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I have a custom Dependency Property defined like so:

public static readonly DependencyProperty MyDependencyProperty =
"MyCustomProperty", typeof(string), typeof(MyClass));

    private string _myProperty;
    public string MyCustomProperty
        get { return (string)GetValue(MyDependencyProperty); }
            SetValue(MyDependencyProperty, value);

Now I try set that property in XAML

<controls:TargetCatalogControl MyCustomProperty="Boo" />

But the setter in DependencyObject never gets hit! Although it does when I change the property to be a regular property and not a Dep Prop

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3 Answers 3

up vote 11 down vote accepted

Try this..

    public string MyCustomProperty
            return (string)GetValue(MyCustomPropertyProperty); 
            SetValue(MyCustomPropertyProperty, value); 

    // Using a DependencyProperty as the backing store for MyCustomProperty.  This enables animation, styling, binding, etc...
    public static readonly DependencyProperty MyCustomPropertyProperty =
        DependencyProperty.Register("MyCustomProperty", typeof(string), typeof(TargetCatalogControl), new UIPropertyMetadata(MyPropertyChangedHandler));

    public static void MyPropertyChangedHandler(DependencyObject sender, DependencyPropertyChangedEventArgs e)
        // Get instance of current control from sender
        // and property value from e.NewValue

        // Set public property on TaregtCatalogControl, e.g.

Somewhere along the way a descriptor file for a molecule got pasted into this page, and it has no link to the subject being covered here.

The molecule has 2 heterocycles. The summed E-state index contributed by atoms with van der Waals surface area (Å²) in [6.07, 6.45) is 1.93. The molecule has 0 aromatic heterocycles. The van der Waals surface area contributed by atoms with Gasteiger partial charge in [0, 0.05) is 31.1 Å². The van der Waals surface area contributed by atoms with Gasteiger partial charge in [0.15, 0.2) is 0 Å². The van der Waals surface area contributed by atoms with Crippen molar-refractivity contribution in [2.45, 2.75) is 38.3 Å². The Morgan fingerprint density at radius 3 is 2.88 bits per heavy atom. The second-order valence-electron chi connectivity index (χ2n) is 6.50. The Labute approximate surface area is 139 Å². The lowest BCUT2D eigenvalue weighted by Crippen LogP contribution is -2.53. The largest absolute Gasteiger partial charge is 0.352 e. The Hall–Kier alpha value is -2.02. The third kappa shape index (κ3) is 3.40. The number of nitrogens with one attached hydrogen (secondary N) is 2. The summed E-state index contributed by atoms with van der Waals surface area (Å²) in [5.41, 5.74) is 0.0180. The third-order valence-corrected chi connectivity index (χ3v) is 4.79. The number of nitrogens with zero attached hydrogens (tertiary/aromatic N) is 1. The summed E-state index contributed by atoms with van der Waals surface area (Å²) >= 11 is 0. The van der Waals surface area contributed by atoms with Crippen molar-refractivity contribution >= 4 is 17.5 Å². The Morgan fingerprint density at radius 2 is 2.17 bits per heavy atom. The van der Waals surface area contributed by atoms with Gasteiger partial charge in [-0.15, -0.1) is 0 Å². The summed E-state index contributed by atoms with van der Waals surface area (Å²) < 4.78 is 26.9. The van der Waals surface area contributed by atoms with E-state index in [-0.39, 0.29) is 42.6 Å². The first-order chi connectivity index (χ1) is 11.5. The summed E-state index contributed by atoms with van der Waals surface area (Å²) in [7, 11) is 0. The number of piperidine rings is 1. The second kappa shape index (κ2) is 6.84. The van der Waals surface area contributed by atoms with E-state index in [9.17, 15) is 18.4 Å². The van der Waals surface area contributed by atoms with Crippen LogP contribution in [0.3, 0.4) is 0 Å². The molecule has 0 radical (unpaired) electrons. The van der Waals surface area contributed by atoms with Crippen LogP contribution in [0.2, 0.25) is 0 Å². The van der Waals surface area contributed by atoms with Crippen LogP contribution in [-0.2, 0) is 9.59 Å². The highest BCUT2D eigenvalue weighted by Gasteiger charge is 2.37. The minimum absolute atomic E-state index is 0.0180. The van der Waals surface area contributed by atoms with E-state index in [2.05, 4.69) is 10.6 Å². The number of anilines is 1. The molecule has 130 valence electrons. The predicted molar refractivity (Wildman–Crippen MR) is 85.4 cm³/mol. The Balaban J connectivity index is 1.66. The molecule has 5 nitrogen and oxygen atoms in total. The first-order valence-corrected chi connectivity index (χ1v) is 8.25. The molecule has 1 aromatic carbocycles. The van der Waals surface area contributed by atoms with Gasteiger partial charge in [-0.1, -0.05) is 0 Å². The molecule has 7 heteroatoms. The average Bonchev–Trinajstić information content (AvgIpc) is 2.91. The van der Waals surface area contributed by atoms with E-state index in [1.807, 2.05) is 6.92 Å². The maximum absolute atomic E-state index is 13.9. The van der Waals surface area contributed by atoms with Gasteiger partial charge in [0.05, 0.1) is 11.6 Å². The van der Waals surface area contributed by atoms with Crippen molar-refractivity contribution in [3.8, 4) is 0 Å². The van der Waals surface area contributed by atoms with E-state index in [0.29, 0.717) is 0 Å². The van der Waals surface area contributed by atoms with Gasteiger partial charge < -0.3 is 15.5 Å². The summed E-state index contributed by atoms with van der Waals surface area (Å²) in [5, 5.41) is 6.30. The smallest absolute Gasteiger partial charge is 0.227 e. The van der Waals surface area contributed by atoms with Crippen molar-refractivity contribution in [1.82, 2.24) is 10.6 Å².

((TargetCatalogControl)sender).LabelText = e.NewValue.ToString();

    // Example public property of control
    public string LabelText
        get { return label1.Content.ToString(); }
        set { label1.Content = value; }
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Perfect, thanks –  Bob Dec 7 '10 at 9:02
Isn't it supposed to work with just 'new UIPropertyMetadata(0)'? I have the same problem. What is the reason for implementing assigning mannually? –  Den Jan 27 '11 at 14:27
@Den I have the same question. Seems silly to have to create a conventional and dependency property for every item in the control –  Killnine Jun 11 '14 at 20:08
@Killnine page 64 contains the explanation (WPF 4.5 Unleashed, just click Look Inside - that chapter is available for free): amazon.co.uk/WPF-4-5-Unleashed-Adam-Nathan/dp/0672336979 –  Den Jun 11 '14 at 21:17

It doesn't, unless you call it manually. There's a property-changed handler you can add to the DependancyProperty constructor call to be notified of when the property changes.

Call this constructor:


With a PropertyMetadata instance created by this constructor:


EDIT: Also, you are not implementing the dependancy property correctly. Your get and set should use GetValue and SetValue respectively, and you should not have a class member to store the value. The member name of the DP should also be {PropertyName}Property, e.g. MyCustomPropertyProperty if the get/set and property name as registered is MyCustomProperty. See http://msdn.microsoft.com/en-us/library/ms753358.aspx for more information.

Hope that helps.

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Hi Kieren, in your first link there is no "constructor" to call, it explains about the "DependencyProperty.Register Method" which is what I use. Did you post the wrong link? An in your second link it's about the PropertyChangedCallback, where does this come into solving my problem? My Dep Prop Setter is not getting called, that's the problem i'm having! –  Bob Dec 6 '10 at 16:59
I meant the Register method, not constructor. The setter should not be called, you are using DPs incorrectly and have to follow the pattern described on the links provided. WPF will not call your setter, it will use SetValue: you must supply a PropertyMetadata object with a handler which will get called by WPF when it changes your value. –  Kieren Johnstone Dec 16 '10 at 11:24

Maybe you are using MVVM, and overriding the DataContext of your View ?

If you do, then the event for changing MyCustomProperty will be raised on the original DataContext and not on the new ViewModel.

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